It is understood the future of the A&E departments and maternity services at Boston Pilgrim Hospital will form a key part of a widespread money saving review.
Existing facilities at other hospitals – including Skegness and Louth – will also be on the agenda.
A&E departments could effectively be ‘downgraded’ with urgent cases transferred to Lincoln General Hospital which would be a ‘major’ emergency centre.
Politicians have already expressed their concerns about the proposals and one councillor said she feared someone could die because of the extra journey times involved in ferrying patients to Lincoln.
A United Lincolnshire Hospitals Trust (ULHT) spokesman – which runs the Pilgrim – said: “No decisions have been made on the future of our A&E and maternity services.
“United Lincolnshire Hospitals Trust is committed to delivering safe, high quality affordable services.
“We are working closely with our clinical commissioning groups and county council as part of Lincolnshire Health and Care review which will consider proposals to provide good quality, sustainable services for all.
“As part of a national review into urgent and emergency services, led by Sir Bruce Keogh, it is being proposed that hospital A&Es will be re-classified in the future. For example they may become ‘emergency centres’ or ‘major emergency centres’.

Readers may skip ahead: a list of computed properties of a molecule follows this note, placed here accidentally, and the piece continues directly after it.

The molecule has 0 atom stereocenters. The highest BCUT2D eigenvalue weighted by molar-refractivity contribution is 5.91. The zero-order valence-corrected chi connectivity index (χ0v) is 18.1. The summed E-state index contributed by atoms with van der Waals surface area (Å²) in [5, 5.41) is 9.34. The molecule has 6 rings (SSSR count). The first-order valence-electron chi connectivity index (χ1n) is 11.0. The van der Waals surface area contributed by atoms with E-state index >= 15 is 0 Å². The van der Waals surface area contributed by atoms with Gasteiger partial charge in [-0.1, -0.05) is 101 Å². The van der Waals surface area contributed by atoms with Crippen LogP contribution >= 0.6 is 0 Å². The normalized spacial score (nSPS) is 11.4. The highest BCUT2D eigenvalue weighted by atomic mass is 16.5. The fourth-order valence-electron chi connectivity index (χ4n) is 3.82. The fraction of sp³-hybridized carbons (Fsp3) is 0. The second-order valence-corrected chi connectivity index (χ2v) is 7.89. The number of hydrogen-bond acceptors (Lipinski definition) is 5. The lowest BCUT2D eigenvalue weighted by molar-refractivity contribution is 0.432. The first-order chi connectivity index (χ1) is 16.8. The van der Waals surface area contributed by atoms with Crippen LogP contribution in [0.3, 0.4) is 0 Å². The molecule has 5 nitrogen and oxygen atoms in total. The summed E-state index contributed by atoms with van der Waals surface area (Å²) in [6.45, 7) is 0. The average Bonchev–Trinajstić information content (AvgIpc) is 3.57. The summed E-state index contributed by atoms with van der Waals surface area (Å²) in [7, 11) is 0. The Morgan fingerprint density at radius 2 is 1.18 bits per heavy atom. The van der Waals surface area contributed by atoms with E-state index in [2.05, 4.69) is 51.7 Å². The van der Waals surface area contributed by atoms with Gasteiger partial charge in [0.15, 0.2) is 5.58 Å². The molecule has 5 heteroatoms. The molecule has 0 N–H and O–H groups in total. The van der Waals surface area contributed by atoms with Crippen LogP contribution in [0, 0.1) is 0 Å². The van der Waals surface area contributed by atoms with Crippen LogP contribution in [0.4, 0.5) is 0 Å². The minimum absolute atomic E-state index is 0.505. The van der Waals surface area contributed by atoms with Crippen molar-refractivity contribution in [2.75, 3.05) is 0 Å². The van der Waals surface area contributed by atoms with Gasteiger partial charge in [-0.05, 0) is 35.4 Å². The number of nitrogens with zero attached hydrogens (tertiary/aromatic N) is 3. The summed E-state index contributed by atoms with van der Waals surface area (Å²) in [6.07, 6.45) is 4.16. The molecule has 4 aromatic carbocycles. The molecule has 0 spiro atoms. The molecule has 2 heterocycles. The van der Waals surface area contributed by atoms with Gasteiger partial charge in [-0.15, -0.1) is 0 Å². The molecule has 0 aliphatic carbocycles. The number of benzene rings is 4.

“This is being looked at by the Trust and the Lincolnshire Health and Care review team. Doing nothing is simply not an option. In five years, health and care organisations in Lincolnshire will have a combined budget deficit of over £365 million per year if we do nothing.”
Earlier this year our sister paper The Boston Standard revealed A&E admissions at the Pilgrim have shot up from 39,257 in 2004 to 49,030 last year while inpatient numbers rose from 43,747 to 53,832 in the same period.
Last year the total operating budget for the Pilgrim was £11.8 million.
East Lindsey District Council has voiced concerns about the changes but Coun Sandra Harrison said she has been ‘cautiously encouraged’ by the reaction to a motion the council passed expressing fears earlier this year.
The issue was raised at Wednesday’s Horncastle Town Council meeting where several councillors expressed concerns about the future of services at Pilgrim Hospital - and the extra journey times involved to Lincoln.
Coun Linda Baker said she feared someone could die, adding: “I fail to see how transferring even more people to Lincoln would help. It would only make the situation worse.” Other members called for a measured response and the town council agreed to write to the trust stressing its opposition to cuts.
It is understood the trust could reveal some details of where cuts may be needed in January.